Now, you may have noticed that I sometimes like to start my message with a little humor, especially when the text is one that challenges us to leave our comfort zone and strike out into the unknown. This is kind of my way of living-into the words of Mahatma Gandhi when he said, “In a gentle way, you can shake the world.”

“In a gentle way, you can shake the world.”  I think these words encapsulate so well the meaning of today’s text. Jesus, as we just heard, wanted to share the good news with a gathering crowd. So, to be better heard and seen, he borrowed Peter’s fishing boat, and pushed out into the shallow water at the edge of the lake. And from there, he offered his message of reconciliation and renewal; his message of release, recovery, and liberation.

But I think it’s important to pause here for a moment and recall one of the hallmarks of Luke’s writing style. You see, for Luke, when Jesus says something, it’s followed by an action. He doesn’t just “talk the talk” as it were, but he “walks the walk.” And this is present in all the gospels, but I think it’s especially prevalent in Luke and key to understanding Luke’s deeper desire for us to view Jesus through the lens of social justice.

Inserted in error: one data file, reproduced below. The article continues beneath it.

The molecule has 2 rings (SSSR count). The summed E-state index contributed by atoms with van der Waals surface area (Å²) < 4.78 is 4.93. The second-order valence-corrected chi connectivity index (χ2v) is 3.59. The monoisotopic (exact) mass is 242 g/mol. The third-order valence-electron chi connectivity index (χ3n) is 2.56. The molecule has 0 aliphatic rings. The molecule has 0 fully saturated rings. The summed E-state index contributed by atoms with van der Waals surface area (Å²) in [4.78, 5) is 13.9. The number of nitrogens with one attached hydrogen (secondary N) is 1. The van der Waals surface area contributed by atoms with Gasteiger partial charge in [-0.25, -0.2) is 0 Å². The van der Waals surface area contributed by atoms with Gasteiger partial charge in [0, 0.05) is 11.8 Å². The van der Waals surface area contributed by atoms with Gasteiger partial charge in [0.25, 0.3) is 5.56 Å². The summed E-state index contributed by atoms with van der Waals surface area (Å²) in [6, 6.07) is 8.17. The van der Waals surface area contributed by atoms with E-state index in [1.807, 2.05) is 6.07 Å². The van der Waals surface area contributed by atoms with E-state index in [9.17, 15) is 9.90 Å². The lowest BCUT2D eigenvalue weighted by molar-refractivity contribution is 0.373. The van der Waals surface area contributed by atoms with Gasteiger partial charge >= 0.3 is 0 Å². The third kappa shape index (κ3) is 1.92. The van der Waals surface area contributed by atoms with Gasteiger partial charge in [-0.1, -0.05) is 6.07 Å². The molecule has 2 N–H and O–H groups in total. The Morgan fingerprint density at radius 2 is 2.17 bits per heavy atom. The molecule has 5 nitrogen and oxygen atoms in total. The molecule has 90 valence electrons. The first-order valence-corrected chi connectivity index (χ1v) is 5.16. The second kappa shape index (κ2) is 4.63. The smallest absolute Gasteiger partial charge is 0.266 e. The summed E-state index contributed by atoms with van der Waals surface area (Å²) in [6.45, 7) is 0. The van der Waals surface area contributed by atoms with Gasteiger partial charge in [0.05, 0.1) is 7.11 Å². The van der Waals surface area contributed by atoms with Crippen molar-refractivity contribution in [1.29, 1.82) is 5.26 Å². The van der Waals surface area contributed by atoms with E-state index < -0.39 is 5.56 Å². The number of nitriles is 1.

Now, this “fish of people” narrative that we have today is no exception. Jesus pushes out into the lake, gives his address, and then proceeds to offer them, and us, a miracle of abundance. Peter and the boys had been fishing all night and caught nothing. But Jesus tells Peter to go out further and cast their nets. And of course, they catch so many fish that their boat begins to sink. Peter almost had to hide behind a tree to bait his hook!  And Peter is so moved by this miracle, so convinced that he and James and John drop everything and follow Jesus and to fish for people.